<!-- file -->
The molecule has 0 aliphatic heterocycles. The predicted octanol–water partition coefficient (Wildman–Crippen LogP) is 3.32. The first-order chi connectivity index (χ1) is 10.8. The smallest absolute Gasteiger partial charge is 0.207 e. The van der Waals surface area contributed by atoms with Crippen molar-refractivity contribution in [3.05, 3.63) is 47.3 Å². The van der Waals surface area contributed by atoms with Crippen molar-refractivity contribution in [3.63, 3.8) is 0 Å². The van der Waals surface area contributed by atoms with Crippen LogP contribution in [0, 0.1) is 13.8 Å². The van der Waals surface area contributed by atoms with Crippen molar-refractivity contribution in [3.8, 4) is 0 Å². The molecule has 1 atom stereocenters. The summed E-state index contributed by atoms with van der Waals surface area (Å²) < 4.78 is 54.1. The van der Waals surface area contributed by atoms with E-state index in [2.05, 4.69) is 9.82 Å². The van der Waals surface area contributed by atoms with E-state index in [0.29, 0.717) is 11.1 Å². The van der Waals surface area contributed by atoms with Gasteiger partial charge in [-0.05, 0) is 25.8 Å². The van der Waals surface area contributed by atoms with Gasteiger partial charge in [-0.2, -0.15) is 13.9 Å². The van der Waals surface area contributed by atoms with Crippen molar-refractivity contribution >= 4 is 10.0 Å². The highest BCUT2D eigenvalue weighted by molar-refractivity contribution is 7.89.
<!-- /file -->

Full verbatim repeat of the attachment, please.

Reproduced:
The molecule has 0 aliphatic heterocycles. The predicted octanol–water partition coefficient (Wildman–Crippen LogP) is 3.32. The first-order chi connectivity index (χ1) is 10.8. The smallest absolute Gasteiger partial charge is 0.207 e. The van der Waals surface area contributed by atoms with Crippen molar-refractivity contribution in [3.05, 3.63) is 47.3 Å². The van der Waals surface area contributed by atoms with Crippen molar-refractivity contribution in [3.63, 3.8) is 0 Å². The van der Waals surface area contributed by atoms with Crippen LogP contribution in [0, 0.1) is 13.8 Å². The van der Waals surface area contributed by atoms with Crippen molar-refractivity contribution in [3.8, 4) is 0 Å². The molecule has 1 atom stereocenters. The summed E-state index contributed by atoms with van der Waals surface area (Å²) < 4.78 is 54.1. The van der Waals surface area contributed by atoms with E-state index in [2.05, 4.69) is 9.82 Å². The van der Waals surface area contributed by atoms with E-state index in [0.29, 0.717) is 11.1 Å². The van der Waals surface area contributed by atoms with Gasteiger partial charge in [-0.05, 0) is 25.8 Å². The van der Waals surface area contributed by atoms with Gasteiger partial charge in [-0.2, -0.15) is 13.9 Å². The van der Waals surface area contributed by atoms with Crippen molar-refractivity contribution >= 4 is 10.0 Å². The highest BCUT2D eigenvalue weighted by molar-refractivity contribution is 7.89.